Title: Macrocosm: the Surface Creatures
Author: Anonymous
Notes: Taken from Return Fire vol.5 chap.1, autumn 2017. PDFs of Return Fire and related publications can be read, downloaded and printed by visiting returnfire.noblogs.org or emailing returnfire@riseup.net

Once upon a time an old country was scraped down to its bones while a new country was fashioned from the scraps of other ones from across the seas. Square fields and then square lawns held everything anyone could possibly want, and much more. Within only a few hundred years, vast stretches of artificial lighting would make the night sky safe: Nothing slithers, nothing crawls under here!

And yet not everyone handled the transition well, then or now. What was the meaning of a life spent in squares? Some fell ill, in various ways, and called out for help.

But the medicine people were long gone by then. Called alternately or overlappingly traditional healers, shamans, wortcunners (knowers of herbs), midwives, wise women, witches and other things depending on language and tradition, these were the wild ones who dwelt beyond village and hedgerow, at the edges of jungles and mountain hollows. Their conceptions of the world included nuanced sound and odor, creatures above and below, portals inner and outer. Their medicines came from stone and root and flower and meal and touch and prayer.

Naturally the medicine people were some of the first to be suppressed, as always, no matter the continent.

And so new kinds of medicine people had to be developed in the new country, the kind who could think in squares, to stitch together the people’s minds and hearts. The first psychologists formed an abstract mental medicine they called New Thought. Inharmonious thoughts, they said, were the source of all disease. This was in line with the dominant religious sects of the time, so New Thought looked a lot like old Calvinism [ed. – see Return Fire vol.4 pg23]. In either case, emotional spontaneity of any kind was extremely suspect.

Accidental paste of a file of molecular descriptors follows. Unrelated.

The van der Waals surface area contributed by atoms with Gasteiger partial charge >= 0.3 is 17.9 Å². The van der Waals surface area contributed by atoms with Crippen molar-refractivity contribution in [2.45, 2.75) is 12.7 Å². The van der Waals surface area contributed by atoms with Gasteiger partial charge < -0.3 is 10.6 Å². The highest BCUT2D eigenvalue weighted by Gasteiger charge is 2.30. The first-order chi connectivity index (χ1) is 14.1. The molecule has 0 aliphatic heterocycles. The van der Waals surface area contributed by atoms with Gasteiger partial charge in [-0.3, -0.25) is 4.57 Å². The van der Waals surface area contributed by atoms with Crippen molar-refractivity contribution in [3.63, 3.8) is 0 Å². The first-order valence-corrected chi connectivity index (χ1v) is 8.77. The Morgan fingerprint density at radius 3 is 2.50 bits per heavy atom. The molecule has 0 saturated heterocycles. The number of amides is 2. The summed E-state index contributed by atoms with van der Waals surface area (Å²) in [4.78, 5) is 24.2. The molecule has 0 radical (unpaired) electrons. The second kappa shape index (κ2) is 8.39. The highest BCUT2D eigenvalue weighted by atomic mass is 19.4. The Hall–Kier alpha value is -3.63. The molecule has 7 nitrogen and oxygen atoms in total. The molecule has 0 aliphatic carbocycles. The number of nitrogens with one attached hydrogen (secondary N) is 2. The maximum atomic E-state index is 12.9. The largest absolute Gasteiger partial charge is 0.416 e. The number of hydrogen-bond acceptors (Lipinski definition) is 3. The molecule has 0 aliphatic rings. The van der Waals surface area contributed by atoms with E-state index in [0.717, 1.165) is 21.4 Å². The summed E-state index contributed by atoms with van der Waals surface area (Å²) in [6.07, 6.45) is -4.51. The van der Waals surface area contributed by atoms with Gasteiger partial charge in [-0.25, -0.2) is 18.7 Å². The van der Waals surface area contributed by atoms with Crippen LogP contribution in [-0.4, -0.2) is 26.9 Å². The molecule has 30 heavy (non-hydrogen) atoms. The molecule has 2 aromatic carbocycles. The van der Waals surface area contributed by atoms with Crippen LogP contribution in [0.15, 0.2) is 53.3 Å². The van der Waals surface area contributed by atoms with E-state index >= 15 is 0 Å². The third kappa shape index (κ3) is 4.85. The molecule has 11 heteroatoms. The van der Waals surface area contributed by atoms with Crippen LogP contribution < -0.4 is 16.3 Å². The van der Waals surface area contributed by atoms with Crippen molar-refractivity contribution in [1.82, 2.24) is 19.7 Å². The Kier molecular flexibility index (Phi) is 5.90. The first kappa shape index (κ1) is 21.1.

The people themselves, then, were the source of their problems, not living in squares. To have healthy minds, they must think better thoughts. They must make their hearts small and predictable and ladylike.

The New Thought fad passed, but not its main features, which soon enough formed the backbone of what became known as the self-help and mental health fields . Herein one constantly examines one’s inner life for incorrect or negative thoughts and hedonistic emotional excesses, especially in the case of positive and cognitive-behavioral psychologies [ed. – see Return Fire vol.1 pg14]. In the popular culture, even cruder New Age-type tenets, in which bad things such as disease happen due to incorrect personal vision, still reign.

Chemically and/or mechanically suppressing negative thoughts and feelings has become almost a national religion, thus returning us full circle back to Calvinism. The poor are poor, for instance, because poverty is all they strive for. In this land every negative thought, feeling or circumstance is ultimately one’s own fault.

And so the people never did learn to fully touch or see their own grief, their anger over living in squares. There is no cultural container for a longing for the wild within and without. Strong emotions are supposed to play out on screens, not through bodies, unless they are bodies shown on screens.

This Imbolc[1] season let us begin to reclaim our wild interiors, our sadness, our anger, our irritability, our depression and disease and dis-ease. Let us start here in the long reclamation of the wilds without, knowing that refusal of grief and death refuses also sensuality and rebirth.

[1] ed. – Part of the Wheel of the Year annual cycle of festivals observed by some modern Celtic-inspired pagans; the first cross-quarter day following Midwinter (varying considerably in name and date depending on the group celebrating it).